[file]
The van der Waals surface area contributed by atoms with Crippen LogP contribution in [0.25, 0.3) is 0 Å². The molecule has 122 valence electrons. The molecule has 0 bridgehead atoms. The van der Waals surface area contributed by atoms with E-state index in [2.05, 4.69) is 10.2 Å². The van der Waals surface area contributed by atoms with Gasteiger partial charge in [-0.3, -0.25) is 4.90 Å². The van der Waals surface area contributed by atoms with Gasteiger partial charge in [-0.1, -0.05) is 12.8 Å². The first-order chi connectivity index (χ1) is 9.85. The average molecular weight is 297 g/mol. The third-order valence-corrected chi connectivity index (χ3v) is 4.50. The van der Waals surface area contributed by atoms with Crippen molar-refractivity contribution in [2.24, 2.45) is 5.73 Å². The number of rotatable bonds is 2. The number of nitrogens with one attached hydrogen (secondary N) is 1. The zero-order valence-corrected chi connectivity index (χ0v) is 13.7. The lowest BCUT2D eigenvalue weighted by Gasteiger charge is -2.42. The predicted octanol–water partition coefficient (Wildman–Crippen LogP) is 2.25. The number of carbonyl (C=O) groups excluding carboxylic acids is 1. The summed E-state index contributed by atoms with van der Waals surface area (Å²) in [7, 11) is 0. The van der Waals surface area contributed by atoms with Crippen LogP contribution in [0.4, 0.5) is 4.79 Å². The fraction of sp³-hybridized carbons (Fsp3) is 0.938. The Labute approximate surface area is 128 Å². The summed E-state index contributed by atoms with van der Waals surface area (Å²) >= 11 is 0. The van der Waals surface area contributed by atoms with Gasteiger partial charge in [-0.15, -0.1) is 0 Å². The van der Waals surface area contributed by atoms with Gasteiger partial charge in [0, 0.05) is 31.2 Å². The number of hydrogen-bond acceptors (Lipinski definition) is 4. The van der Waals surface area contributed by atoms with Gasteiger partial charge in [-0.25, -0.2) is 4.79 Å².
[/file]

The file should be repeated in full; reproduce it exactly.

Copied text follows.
The van der Waals surface area contributed by atoms with Crippen LogP contribution in [0.25, 0.3) is 0 Å². The molecule has 122 valence electrons. The molecule has 0 bridgehead atoms. The van der Waals surface area contributed by atoms with E-state index in [2.05, 4.69) is 10.2 Å². The van der Waals surface area contributed by atoms with Gasteiger partial charge in [-0.3, -0.25) is 4.90 Å². The van der Waals surface area contributed by atoms with Gasteiger partial charge in [-0.1, -0.05) is 12.8 Å². The first-order chi connectivity index (χ1) is 9.85. The average molecular weight is 297 g/mol. The third-order valence-corrected chi connectivity index (χ3v) is 4.50. The van der Waals surface area contributed by atoms with Crippen molar-refractivity contribution in [2.24, 2.45) is 5.73 Å². The number of rotatable bonds is 2. The number of nitrogens with one attached hydrogen (secondary N) is 1. The zero-order valence-corrected chi connectivity index (χ0v) is 13.7. The lowest BCUT2D eigenvalue weighted by Gasteiger charge is -2.42. The predicted octanol–water partition coefficient (Wildman–Crippen LogP) is 2.25. The number of carbonyl (C=O) groups excluding carboxylic acids is 1. The summed E-state index contributed by atoms with van der Waals surface area (Å²) in [7, 11) is 0. The van der Waals surface area contributed by atoms with Crippen LogP contribution in [0.4, 0.5) is 4.79 Å². The fraction of sp³-hybridized carbons (Fsp3) is 0.938. The Labute approximate surface area is 128 Å². The summed E-state index contributed by atoms with van der Waals surface area (Å²) >= 11 is 0. The van der Waals surface area contributed by atoms with Gasteiger partial charge in [-0.15, -0.1) is 0 Å². The van der Waals surface area contributed by atoms with Gasteiger partial charge in [0, 0.05) is 31.2 Å². The number of hydrogen-bond acceptors (Lipinski definition) is 4. The van der Waals surface area contributed by atoms with Gasteiger partial charge in [-0.25, -0.2) is 4.79 Å².